A large bus like this is called a Coaster. In our area, most are a bit smaller- like 14 passenger vans with a raised roof.
A large bus like this is called a Coaster. In our area, most are a bit smaller- like 14 passenger vans with a raised roof.

For more about Jamaican public transportation, see Part One. For more answers to current volunteer poll questions, see To Care Or Go Crazy and Current Volunteers Tell All.


Maximizing Space
Cramming as many people as possible in a bus or taxi is an all-too-common occurrence that we experience almost every day. The record that a volunteer has witnessed in a 5-seatbelt taxi is: 11 adults. Or 2 adults and 16 children. One person to a seat is just not that efficient (or profitable).

Jedd demonstrates the use of a 'cross seat' which uses the aisles more efficiently
Jedd demonstrates the extra efficiency of passengers seated in the aisles. Notice, however, that everyone still has their own seat in this (rare) case.

Nearly every bus has “cross seats” which are removable boards that can be laid across the aisle, between two seats, in order to fit more people in a row. To cram in more people, sometimes a passenger will be asked to sit on the console above the stick shift. I’ve even seen a taxi driver share his seat with a passenger.

Bus and taxi decals indicate the route they are supposed to travel
Bus and taxi decals indicate the route they are supposed to travel

When I asked current volunteers if they’d be willing to pay an extra fee to ensure a seat all to themselves- no more smalling up. (This isn’t actually an option in real life but I thought people might be fed up with tight spaces.) 77% said they wouldn’t do it. In fact, I got a lot of emphatic No’s! I guess volunteers are pretty hard core about cultural norms… or else they’re really budget conscious. One or two mentioned they would make an exception for especially long trips, for times they’re carrying too much luggage, or when they’re sick. Wow, smalling up would not be fun if you were on your way to a doctor’s appointment with a case of dengue fever.


Strange and Unusual
Apart from over-crowding, which is the source of much humor- and a little discomfort- in our lives, I wanted to know what other crazy things current volunteers have witnessed on public transportation. It should be noted that most of these occur rarely (except maybe the singing). Actually, a couple of volunteers literally couldn’t think of anything strange they had witnessed on public transit. Perhaps we’re just adjusted to a new normal.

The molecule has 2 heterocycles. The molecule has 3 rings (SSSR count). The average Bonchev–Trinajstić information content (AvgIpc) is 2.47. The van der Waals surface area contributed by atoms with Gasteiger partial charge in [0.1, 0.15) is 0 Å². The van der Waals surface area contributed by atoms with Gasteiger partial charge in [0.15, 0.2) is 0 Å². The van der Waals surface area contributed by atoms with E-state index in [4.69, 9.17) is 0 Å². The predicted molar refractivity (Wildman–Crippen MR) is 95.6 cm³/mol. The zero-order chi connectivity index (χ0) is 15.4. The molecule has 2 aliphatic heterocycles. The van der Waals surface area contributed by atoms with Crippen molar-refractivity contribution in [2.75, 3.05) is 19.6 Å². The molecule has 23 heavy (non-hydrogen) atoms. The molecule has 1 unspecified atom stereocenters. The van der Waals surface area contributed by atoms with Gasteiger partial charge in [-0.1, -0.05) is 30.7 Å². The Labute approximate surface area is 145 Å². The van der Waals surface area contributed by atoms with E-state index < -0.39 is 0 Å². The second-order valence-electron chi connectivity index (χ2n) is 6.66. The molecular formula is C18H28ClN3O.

Here are the unusual things others have seen in their buses and taxis:

  • IMG_3163Animals. Livestock. A goat. A puppy in a shoebox. A large flat of chirping baby chicks. Being asked to hold a box with someone else’s cat inside. A pile of fish for market. (While it’s my understanding that livestock is technically not tolerated on public as much as it is in other developing countries, it does happen on occasion.)
  • Singing. A guy belting out Whitney Houston in falsetto. Driva and all the riders singing along to a CD. “I love it when everyone on a bus starts singing along loudly to the gospel music on the radio.”
  • Uncomfortable situations. Being asked to take some guy’s virginity. A woman ranting and flailing a knife. Someone screaming in tongues and acting possessed. “A madman/preacher who preached and sang like an hour-long sermon at the top of his lungs that made no sense while some shouted ‘amen!’ but most yelled for him to get his drunk self off di bus and they knew they’d see him at the local pub with the collection plate earnings.”
  • Spatial ingenuity. “The door refusing to open and 10 people attempting to exit through small windows.” Or a bus so crowded at the door that a lady had to be picked up, passed through the window, and seated on a stranger’s lap.
  • A farmer going to work with a machete (one of those things that’s no longer strange to us but once was).
  • A woman peeling ackee (ackee is a Jamaican fruit that must be prepared correctly or it can make you sick).
  • Breast feeding.
  • Another whitey (translation: white person).

Side note: Our fellow volunteer, Adri, just published a blog post while waiting in the Kingston bus park for a ride back across the island. Check out her photos and awesome description of the bus park here.


  • This road sign went up recently, although it is curiously misleading. The park is several miles away and there is no turn-off leading to it anywhere nearby.
    Speaking of strange and unusual, this one is happening out on the road. This road sign went up recently, although it is curiously misleading. The park is several miles away and there is no turn-off leading to it anywhere nearby. Volunteers in a neighboring parish also reported seeing two other similar examples of signs indicating an attraction 0.5 km away when the destination can actually be found many miles farther on. Wish I could explain this one…

     

-M

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